The FEHA does not require employers to accommodate the use of illegal drugs. The point is perhaps too obvious to have generated appellate litigation, but we recognized it implicitly in Loder v. City of Glendale, supra, 14 Cal.4th 846 (Loder). Among the questions before us in Loder was whether an employer could require prospective employees to undergo testing for illegal drugs and alcohol, and whether the employer could have access to the test results, without violating California’s Confidentiality of Medical Information Act (Civ. Code, § 56 et seq.). We determined that an employer could lawfully do both. In reaching this conclusion, we relied on a regulation adopted under the authority of the FEHA (Cal. Code Regs., tit. 2, § 7294.0, subd. (d); see Gov. Code, § 12935, subd. (a)) that permits an employer to condition an offer of employment on the results of a medical examination. (Loder, at p. 865; see also id. at pp. 861-862.) We held that such an examination may include drug testing and, in so holding, necessarily recognized that employers may deny employment to persons who test positive for illegal drugs. The employer, we explained, was “seeking information that [was] relevant to its hiring decision and that it legitimately may ascertain.” (Id. at p. 883, fn. 15.) We determined the employer’s interest was legitimate “[i]n light of the well-documented problems that are associated with the abuse of drugs and alcohol by employees — increased absenteeism, diminished productivity, greater health costs, increased safety problems and potential liability to third parties, and more frequent turnover . . . .” (Id. at p. 882, fn. omitted.) We also noted that the plaintiff in that case had “cite[d] no authority indicating that an employer may not reject a job applicant if it lawfully discovers that the applicant currently is using illegal drugs or engaging in excessive consumption of alcohol.” (Id. at p. 883, fn. 15.) The employer’s legitimate concern about the use of illegal drugs also led us in Loder to reject the claim that preemployment drug testing violated job applicants’ state constitutional right to privacy. (Id. at pp. 887-898; see Cal. Const., art. I, § 1.)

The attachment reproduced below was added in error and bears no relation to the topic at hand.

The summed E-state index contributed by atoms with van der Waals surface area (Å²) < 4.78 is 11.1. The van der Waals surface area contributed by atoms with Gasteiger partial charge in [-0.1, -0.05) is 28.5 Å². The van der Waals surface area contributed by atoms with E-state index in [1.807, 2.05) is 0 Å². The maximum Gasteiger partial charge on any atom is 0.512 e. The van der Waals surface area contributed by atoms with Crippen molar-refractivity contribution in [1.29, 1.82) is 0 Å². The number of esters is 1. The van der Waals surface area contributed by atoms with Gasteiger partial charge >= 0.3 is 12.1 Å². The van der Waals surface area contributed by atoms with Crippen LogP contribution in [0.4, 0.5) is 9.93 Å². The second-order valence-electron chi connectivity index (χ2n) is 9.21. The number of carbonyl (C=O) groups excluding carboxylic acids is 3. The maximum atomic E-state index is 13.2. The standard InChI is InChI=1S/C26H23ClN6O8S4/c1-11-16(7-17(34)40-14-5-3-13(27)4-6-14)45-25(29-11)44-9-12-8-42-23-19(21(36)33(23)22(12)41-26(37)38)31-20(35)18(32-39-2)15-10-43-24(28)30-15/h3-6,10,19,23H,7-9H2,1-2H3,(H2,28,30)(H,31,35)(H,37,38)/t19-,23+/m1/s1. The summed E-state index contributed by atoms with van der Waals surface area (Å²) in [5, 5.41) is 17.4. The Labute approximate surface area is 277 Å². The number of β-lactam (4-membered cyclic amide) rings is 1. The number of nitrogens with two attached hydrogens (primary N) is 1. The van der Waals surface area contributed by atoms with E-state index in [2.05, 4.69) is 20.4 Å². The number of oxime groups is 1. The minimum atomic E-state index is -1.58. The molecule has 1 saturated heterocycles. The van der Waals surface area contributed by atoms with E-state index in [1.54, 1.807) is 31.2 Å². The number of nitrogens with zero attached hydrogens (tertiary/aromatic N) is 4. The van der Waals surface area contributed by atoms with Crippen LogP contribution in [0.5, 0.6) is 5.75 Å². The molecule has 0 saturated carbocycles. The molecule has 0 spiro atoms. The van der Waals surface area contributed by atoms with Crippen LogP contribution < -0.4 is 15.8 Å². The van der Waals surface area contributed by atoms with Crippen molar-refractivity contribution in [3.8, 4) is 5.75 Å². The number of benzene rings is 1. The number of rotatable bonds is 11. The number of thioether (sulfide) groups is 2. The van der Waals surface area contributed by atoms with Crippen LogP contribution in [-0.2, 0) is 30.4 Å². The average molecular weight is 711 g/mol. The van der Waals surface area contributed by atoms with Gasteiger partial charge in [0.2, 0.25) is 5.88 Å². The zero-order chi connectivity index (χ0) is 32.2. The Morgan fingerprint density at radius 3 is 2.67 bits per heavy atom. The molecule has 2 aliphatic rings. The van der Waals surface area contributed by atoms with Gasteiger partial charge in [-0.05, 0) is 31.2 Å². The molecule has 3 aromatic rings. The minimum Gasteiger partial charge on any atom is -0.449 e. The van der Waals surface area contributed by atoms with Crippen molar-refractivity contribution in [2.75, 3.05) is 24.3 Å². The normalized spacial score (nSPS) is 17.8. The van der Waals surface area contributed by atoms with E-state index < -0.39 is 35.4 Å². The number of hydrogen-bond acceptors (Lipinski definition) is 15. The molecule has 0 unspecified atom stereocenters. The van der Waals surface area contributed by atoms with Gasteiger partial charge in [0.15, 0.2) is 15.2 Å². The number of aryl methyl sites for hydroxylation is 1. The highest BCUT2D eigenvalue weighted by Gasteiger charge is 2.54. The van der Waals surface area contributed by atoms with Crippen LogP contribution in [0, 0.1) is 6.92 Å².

(footnote omitted).

The Plaintiff also alleged a cause of action for wrongful termination in violation of public policy. Generally, at-will employees can terminate or be terminated from their job at any time, but an employer cannot terminate an employee for reasons that violate a fundamental public policy of the state. The Court rejected plaintiff’s position that there was a fundamental public policy that permitted him to use medical marijuana and be under its influence while at work. “Nothing in the [Compassionate Use Act’s] text or history indicates the voters intended to articulate any policy concerning marijuana in the employment context, let alone a fundamental public policy requiring employers to accommodate marijuana use by employees."